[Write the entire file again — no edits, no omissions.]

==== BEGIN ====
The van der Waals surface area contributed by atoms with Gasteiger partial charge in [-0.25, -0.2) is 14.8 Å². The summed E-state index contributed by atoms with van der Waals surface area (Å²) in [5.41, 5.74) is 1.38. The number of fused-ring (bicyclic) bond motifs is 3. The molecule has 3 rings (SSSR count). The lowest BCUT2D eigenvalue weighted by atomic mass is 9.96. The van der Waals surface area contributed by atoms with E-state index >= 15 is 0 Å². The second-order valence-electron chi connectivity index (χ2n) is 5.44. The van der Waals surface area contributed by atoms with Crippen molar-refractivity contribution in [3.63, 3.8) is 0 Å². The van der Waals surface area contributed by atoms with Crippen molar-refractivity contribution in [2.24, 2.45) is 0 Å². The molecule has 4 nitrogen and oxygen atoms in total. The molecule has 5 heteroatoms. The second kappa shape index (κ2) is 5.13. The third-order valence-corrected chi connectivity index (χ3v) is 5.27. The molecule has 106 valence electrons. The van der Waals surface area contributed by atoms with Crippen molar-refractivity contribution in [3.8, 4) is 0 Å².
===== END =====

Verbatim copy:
The van der Waals surface area contributed by atoms with Gasteiger partial charge in [-0.25, -0.2) is 14.8 Å². The summed E-state index contributed by atoms with van der Waals surface area (Å²) in [5.41, 5.74) is 1.38. The number of fused-ring (bicyclic) bond motifs is 3. The molecule has 3 rings (SSSR count). The lowest BCUT2D eigenvalue weighted by atomic mass is 9.96. The van der Waals surface area contributed by atoms with E-state index >= 15 is 0 Å². The second-order valence-electron chi connectivity index (χ2n) is 5.44. The van der Waals surface area contributed by atoms with Crippen molar-refractivity contribution in [3.63, 3.8) is 0 Å². The van der Waals surface area contributed by atoms with Crippen molar-refractivity contribution in [2.24, 2.45) is 0 Å². The molecule has 4 nitrogen and oxygen atoms in total. The molecule has 5 heteroatoms. The second kappa shape index (κ2) is 5.13. The third-order valence-corrected chi connectivity index (χ3v) is 5.27. The molecule has 106 valence electrons. The van der Waals surface area contributed by atoms with Crippen molar-refractivity contribution in [3.8, 4) is 0 Å².